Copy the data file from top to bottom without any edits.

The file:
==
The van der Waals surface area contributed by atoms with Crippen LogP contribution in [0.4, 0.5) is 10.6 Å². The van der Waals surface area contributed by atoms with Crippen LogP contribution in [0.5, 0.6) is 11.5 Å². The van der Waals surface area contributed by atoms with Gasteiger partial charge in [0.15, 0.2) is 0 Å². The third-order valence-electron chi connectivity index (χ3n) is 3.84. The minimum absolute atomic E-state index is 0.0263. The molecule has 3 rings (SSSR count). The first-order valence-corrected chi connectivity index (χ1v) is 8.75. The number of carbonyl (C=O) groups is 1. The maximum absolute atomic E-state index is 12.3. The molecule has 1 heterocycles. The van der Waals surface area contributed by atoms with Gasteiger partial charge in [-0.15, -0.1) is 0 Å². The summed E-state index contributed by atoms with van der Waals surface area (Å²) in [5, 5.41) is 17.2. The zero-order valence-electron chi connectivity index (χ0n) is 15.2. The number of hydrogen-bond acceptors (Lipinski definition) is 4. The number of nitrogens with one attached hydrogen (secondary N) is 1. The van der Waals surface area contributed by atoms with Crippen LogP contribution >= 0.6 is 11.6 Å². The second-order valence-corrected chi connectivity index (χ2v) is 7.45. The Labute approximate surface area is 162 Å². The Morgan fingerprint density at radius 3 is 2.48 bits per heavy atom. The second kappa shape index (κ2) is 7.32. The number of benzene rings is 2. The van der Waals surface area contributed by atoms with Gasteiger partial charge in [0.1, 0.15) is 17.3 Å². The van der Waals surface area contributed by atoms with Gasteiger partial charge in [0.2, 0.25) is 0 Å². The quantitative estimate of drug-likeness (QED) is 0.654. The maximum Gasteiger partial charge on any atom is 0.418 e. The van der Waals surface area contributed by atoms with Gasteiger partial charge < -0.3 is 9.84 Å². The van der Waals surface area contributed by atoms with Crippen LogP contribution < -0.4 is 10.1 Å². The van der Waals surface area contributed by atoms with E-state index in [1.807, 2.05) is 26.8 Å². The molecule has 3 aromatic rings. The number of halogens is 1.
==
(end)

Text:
The van der Waals surface area contributed by atoms with Crippen LogP contribution in [0.4, 0.5) is 10.6 Å². The van der Waals surface area contributed by atoms with Crippen LogP contribution in [0.5, 0.6) is 11.5 Å². The van der Waals surface area contributed by atoms with Gasteiger partial charge in [0.15, 0.2) is 0 Å². The third-order valence-electron chi connectivity index (χ3n) is 3.84. The minimum absolute atomic E-state index is 0.0263. The molecule has 3 rings (SSSR count). The first-order valence-corrected chi connectivity index (χ1v) is 8.75. The number of carbonyl (C=O) groups is 1. The maximum absolute atomic E-state index is 12.3. The molecule has 1 heterocycles. The van der Waals surface area contributed by atoms with Gasteiger partial charge in [-0.15, -0.1) is 0 Å². The summed E-state index contributed by atoms with van der Waals surface area (Å²) in [5, 5.41) is 17.2. The zero-order valence-electron chi connectivity index (χ0n) is 15.2. The number of hydrogen-bond acceptors (Lipinski definition) is 4. The number of nitrogens with one attached hydrogen (secondary N) is 1. The van der Waals surface area contributed by atoms with Crippen LogP contribution >= 0.6 is 11.6 Å². The second-order valence-corrected chi connectivity index (χ2v) is 7.45. The Labute approximate surface area is 162 Å². The Morgan fingerprint density at radius 3 is 2.48 bits per heavy atom. The second kappa shape index (κ2) is 7.32. The number of benzene rings is 2. The van der Waals surface area contributed by atoms with Gasteiger partial charge in [0.1, 0.15) is 17.3 Å². The van der Waals surface area contributed by atoms with Gasteiger partial charge in [0.2, 0.25) is 0 Å². The quantitative estimate of drug-likeness (QED) is 0.654. The maximum Gasteiger partial charge on any atom is 0.418 e. The van der Waals surface area contributed by atoms with Gasteiger partial charge < -0.3 is 9.84 Å². The van der Waals surface area contributed by atoms with Crippen LogP contribution < -0.4 is 10.1 Å². The van der Waals surface area contributed by atoms with E-state index in [1.807, 2.05) is 26.8 Å². The molecule has 3 aromatic rings. The number of halogens is 1.